Yesterday, NAHU submitted detailed comments to the IRS and Department of Treasury on Notice 2015-52. This was the second round of implementation guidance from the Obama Administration on the looming excise tax on high-cost employer-sponsored health insurance plans. While NAHU and our coalition partners are working hard on moving legislation to repeal the excise tax entirely, at the same time the IRS and Treasury Department are moving forward with the tax’s planned 2018 effective date. In July they released Notice 2015-52, and NAHU and a team of member volunteers who expressed great interest in the excise tax have been working on our response since then. NAHU not only submitted our own detailed comments, but as steering committee members of the Alliance to Fight the 40, we also helped craft the comment letter developed by a broad-based coalition comprised of public and private sector employer organizations, unions, healthcare companies, businesses and other stakeholders that support employer-sponsored health coverage.
Notice 2015-52 focused on a few key areas of excise tax implementation so NAHU’s comments were directed at those specific proposals. We also stressed how our nation’s employers need definitive information about the tax as soon as possible, since they are making benefit decisions for the years ahead in an information vacuum right now. In particular, employers need information about how the adjustments will be made to the statutory thresholds to bring them up to current medical care cost levels, how the cost of employer coverage will be calculated and how adjustments for gender, age and high-risk industries will be applied. Furthermore, we made sure that they knew that clear guidance is needed for aggregated employer plans and all employers should be assured of safe harbors, transition relief and good-faith enforcement standards.
Some of the specific policy ideas NAHU and our coalition partners offered in our letters include:
For self-funded plans, the employer should be the entity responsible for administering and paying the tax rather than a third-party vendor. This will ensure that the entity ultimately responsible for plan design decisions is liable for the tax. It will also reduce the employer’s overall tax burden because then they will not have to pay any additional gross-up tax costs passed through to them by their TPA.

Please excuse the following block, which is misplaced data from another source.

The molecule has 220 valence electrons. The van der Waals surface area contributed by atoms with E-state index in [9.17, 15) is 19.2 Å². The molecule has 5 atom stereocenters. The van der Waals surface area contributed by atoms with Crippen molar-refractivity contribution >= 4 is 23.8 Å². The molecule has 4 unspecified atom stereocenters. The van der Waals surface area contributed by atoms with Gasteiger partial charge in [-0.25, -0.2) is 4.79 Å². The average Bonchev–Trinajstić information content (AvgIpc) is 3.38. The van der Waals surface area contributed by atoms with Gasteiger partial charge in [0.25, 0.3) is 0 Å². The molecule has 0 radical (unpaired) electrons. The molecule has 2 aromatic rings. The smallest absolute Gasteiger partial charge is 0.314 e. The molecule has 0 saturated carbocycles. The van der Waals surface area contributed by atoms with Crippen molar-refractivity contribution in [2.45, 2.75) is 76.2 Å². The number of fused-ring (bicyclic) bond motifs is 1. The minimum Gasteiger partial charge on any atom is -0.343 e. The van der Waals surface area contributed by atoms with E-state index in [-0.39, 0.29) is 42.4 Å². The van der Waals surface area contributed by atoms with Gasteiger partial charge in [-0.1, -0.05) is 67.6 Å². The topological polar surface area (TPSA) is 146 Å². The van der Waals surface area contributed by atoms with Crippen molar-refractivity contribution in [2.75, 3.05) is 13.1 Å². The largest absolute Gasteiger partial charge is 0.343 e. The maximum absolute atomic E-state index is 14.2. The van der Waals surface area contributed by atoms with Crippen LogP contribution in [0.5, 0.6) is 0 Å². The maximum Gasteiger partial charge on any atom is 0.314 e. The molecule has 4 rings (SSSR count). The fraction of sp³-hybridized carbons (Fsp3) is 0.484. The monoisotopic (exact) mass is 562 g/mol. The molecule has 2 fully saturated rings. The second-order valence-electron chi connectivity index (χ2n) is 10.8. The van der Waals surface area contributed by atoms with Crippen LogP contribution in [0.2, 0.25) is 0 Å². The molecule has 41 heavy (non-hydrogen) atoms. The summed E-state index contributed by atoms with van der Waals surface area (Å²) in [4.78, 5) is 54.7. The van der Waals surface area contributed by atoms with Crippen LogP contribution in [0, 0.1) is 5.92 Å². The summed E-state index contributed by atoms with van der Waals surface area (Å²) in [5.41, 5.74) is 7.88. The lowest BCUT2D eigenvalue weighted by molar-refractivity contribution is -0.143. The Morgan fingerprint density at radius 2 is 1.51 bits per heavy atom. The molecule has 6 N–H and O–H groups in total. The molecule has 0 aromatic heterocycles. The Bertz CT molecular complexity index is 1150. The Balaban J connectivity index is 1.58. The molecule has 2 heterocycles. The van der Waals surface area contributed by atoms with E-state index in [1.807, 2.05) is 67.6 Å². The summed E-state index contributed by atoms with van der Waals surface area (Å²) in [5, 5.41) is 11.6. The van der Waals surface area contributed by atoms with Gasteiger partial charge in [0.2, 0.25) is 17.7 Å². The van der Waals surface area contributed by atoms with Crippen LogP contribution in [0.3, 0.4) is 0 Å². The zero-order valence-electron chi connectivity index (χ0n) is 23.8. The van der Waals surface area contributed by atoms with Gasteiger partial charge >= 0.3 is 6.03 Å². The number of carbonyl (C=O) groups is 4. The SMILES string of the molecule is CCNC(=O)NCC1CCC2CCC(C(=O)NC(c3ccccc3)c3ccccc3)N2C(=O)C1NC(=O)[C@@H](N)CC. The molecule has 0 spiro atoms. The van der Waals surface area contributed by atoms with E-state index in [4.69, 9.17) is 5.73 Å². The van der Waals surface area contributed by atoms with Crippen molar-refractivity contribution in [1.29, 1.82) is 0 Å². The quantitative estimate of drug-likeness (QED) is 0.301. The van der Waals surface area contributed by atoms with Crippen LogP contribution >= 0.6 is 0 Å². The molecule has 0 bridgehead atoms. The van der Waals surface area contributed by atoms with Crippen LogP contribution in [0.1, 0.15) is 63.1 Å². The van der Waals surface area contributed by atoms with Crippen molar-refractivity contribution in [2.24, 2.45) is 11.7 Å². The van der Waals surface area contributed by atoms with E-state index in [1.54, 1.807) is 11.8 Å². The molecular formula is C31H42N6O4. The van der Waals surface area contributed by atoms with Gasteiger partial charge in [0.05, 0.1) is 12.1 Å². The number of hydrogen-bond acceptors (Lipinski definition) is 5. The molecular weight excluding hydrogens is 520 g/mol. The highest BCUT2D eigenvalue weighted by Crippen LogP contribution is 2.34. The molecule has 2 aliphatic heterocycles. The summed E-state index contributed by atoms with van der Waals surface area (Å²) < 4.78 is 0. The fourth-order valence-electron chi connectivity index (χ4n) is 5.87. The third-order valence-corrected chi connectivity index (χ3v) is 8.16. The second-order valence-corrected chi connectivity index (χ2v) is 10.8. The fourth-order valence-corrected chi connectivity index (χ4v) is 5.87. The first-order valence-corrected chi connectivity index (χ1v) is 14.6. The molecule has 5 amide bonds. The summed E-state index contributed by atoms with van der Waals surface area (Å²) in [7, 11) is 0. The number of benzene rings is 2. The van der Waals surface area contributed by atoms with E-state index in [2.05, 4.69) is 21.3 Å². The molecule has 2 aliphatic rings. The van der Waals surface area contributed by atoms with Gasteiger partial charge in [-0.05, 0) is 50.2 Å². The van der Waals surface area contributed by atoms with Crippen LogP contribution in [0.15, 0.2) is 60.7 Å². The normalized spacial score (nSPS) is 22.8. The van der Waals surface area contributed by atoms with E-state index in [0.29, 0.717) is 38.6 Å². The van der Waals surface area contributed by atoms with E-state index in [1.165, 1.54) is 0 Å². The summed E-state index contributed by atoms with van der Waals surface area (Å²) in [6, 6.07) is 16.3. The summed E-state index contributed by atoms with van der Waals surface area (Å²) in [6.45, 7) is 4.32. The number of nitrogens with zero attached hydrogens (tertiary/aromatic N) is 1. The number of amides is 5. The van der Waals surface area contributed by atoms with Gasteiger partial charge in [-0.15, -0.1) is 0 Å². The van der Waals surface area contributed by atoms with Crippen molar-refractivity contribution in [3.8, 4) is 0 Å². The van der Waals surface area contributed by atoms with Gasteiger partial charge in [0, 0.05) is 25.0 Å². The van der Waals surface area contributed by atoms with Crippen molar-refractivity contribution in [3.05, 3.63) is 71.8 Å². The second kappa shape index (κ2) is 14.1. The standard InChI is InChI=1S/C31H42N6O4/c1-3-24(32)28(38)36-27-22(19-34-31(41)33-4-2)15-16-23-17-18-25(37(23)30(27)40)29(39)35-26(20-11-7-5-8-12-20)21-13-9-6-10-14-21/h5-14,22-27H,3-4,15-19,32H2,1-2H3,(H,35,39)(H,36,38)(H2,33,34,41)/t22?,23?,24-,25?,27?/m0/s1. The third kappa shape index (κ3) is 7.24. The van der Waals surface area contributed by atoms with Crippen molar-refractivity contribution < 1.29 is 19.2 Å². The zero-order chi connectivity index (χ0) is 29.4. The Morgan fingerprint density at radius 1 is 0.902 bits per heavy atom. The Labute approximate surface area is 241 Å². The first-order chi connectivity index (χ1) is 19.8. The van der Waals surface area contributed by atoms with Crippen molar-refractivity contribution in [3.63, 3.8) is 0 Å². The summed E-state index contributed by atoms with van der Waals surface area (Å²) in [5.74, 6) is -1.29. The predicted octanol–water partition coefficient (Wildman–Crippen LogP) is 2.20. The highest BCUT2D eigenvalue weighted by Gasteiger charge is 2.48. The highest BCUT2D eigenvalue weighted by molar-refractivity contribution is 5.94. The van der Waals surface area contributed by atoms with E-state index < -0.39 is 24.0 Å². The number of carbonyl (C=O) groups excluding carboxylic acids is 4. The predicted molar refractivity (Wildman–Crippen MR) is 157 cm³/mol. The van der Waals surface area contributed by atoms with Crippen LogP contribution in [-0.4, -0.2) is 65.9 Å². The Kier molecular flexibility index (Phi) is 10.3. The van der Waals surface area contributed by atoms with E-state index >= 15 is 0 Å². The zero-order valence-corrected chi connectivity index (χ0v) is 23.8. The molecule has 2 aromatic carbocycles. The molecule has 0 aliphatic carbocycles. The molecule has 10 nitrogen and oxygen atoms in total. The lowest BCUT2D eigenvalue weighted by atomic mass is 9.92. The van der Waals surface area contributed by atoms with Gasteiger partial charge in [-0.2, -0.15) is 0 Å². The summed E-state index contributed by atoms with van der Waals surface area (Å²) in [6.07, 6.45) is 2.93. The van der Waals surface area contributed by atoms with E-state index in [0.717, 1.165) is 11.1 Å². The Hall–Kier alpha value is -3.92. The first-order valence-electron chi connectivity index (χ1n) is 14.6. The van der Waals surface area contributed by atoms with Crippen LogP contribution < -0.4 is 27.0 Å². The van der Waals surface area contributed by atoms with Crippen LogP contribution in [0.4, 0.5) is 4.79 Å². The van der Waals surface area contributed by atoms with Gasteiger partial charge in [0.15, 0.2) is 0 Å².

For employer plans that must be aggregated under the law (such as employers in a controlled group), aggregation means must be as simple as possible for the employers and the IRS should consider mirroring the employer shared responsibility requirement structure in terms of tax liability and payment whenever possible. That would include payment liability by entity in the case of multi-employer plans and other aggregated employers for both the initial years of the tax implementation and all out-years.
For non-calendar-year plans, NAHU encouraged a safe harbor so that they will be able to assign an entire employer-sponsored plan year to a particular tax year. This would ensure that all employers are able to make reasoned plan-design decisions for the whole year at one time and will be much better positioned to estimate their tax liability at any point in the coverage year.
Safe harbors for plan valuations based on actuarial value to make tax implementation much simpler for employers and health insurance issuers.
Transition relief for employers and coverage providers, including the use of a good-faith enforcement standard, through at least 2020.
The cost of the excise tax itself as well as any “gross-up” health insurance carriers may have to add to the cost of coverage to handle their tax payment responsibility costs should be excluded from the value of coverage for excise tax purposes.
Tax gross-ups by coverage issuers should be based on the issuers’ individual estimated marginal tax rate, including state and local premium taxes and other tax liabilities.
The calculation methods for age and gender adjustments should be available to employers as soon as possible and as easy to use as possible. They should be based on only the individuals eligible for coverage under the plan and employers should have flexibility in determining the date of the employee census used in determining the adjustment.
As for next steps, the Department of Treasury and IRS have indicated that they plan to issue at least one proposed regulation regarding the application of the excise tax to high-cost plans once feedback from this guidance and also from Notice 2015-16, which was published earlier this year, has been fully reviewed. In our letter, NAHU urged the Administration to issue this proposed rule as soon as possible so that employers will have the opportunity to test their current plan designs and provide feedback to the Administration about the workability of the pending rules. NAHU will continue to follow up with the Treasury Department on the excise tax, as well as work on repeal efforts with the Congress. As soon as a proposed rule on the excise tax is out, you be will be the first to know!